A Found Fabric Textile Artist Bucks Tradition in Montana
Maggy Rozycki Hiltner doesn't make "cowboy art," and she likes it that way.
Images courtesy of the artist.
This article originally appeared on Creators.
Red Lodge, MT is a tiny, tourist-driven ski town in the southern part of the state. For most, it's a pit stop on the way to Yellowstone National Park. But with a population of about 2,000, Red Lodge is a surprisingly progressive community supportive of the arts in the middle of a very red state.
Like her town, contemporary embroidery and textile artist Maggy Rozycki Hiltner is something of a maverick. She says many Montana artists predictably focus on "bear/moose/horse/landscape/cowboy" art, but Hiltner's hand stitched and found textile works address socio-political issues through surreal, meticulously crafted imagery. Bone white skeletons cavort on an inky background. Children canoodle with a giant Honey Bear beneath a sky filled with floating, sprinkling breasts.
Hiltner says she loves to create work that might appear whimsical at first glance, but reveals a much more sinister side upon closer inspection. Early in her career, Hiltner employed a "Dick and Jane" style of embroidery to tell stories and craft metaphors about the human experience. As she progressed as an artist, Hiltner began to focus more on depicting scenes of environmental abuse, drawing on her experiences growing up in Pennsylvania amidst coal, steel, and nuclear power plants. Hiltner continues to make art about environmentalism and uses her work as a vehicle to explore what the Missoula Art Museum describes as society's "outmoded, destructive, and unfortunately recurrent ways of thinking." Hitlner often employs the symbolic references like skeletons to suggest the destructive impact of careless humanity.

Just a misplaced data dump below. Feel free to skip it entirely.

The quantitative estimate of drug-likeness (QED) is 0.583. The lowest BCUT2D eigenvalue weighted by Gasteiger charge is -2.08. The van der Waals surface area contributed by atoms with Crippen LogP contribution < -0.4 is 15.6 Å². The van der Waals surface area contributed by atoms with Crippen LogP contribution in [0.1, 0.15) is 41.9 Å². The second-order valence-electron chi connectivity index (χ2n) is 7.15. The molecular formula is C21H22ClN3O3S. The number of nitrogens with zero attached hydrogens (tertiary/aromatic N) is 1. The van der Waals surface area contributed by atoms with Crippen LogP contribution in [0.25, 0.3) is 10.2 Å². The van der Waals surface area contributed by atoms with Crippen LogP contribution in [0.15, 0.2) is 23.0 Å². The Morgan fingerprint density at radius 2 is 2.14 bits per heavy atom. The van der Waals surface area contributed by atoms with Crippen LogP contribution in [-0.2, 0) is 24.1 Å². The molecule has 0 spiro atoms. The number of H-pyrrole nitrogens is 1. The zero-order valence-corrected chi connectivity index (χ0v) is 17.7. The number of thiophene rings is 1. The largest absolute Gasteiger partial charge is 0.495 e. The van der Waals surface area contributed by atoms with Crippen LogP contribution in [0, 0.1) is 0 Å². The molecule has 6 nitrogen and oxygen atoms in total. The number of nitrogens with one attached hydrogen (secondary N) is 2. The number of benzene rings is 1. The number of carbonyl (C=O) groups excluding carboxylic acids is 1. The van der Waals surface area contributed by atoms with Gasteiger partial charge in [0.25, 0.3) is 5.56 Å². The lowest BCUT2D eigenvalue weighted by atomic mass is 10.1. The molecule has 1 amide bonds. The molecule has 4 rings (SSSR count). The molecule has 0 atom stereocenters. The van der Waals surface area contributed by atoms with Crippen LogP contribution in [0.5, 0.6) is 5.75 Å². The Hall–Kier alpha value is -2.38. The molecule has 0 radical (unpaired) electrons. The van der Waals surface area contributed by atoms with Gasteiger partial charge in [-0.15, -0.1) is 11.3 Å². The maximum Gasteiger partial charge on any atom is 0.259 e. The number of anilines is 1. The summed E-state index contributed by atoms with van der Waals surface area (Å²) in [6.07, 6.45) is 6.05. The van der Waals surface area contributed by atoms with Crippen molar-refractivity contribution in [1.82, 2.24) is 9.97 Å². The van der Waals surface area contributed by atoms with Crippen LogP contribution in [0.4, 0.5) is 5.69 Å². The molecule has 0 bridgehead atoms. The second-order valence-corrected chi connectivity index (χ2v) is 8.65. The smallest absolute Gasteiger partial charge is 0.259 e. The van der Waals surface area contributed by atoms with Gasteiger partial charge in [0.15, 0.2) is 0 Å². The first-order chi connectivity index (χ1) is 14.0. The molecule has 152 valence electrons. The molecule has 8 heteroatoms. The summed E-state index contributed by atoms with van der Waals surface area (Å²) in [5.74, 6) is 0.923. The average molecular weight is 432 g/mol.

Hiltner steers her practice by what she describes a set of loose "studio rules" that she lays out for Creators in clear succession: "I use and respond to found materials, work mainly in cotton, and hand-stitch just about everything." The artist is in her studio almost every day from 10AM to 3PM. When she's not in the studio she's looking at antiques, folk art, ceramics, comics, Japanese prints, Persian miniatures, and digging through junk shops, libraries, and websites for new material. Her current show at the Missoula Art Museum entitled What Lies Beneath features a number of custom-made textile works Hiltner put together from discarded quilts and hand-stitched linens she found in antique and thrift stores.
Hiltner groups her work together with other Montana artists influenced by folk and intuitive artist traditions like Douglas Baldwin, Steve Glueckerts, and Terry Karson. She's also involved in the small yet ardent art community in and around Red Lodge. In 2015, Hiltner did an artist residency at the Yellowstone Art Museum and has been in recent talks with a new gallery going up in her town this year called Heist. On the first Friday of every month, the few galleries in town participate in open studios. Her husband started the Red Lodge Clay Center ten years ago, which now operates a residency program and gallery supporting visiting artists.
Hiltner says Montana gives her the time and space to be herself as an artist. The degree of isolation that Montana provides allows her to explore her creative intuition freely without the distraction of an urban environment.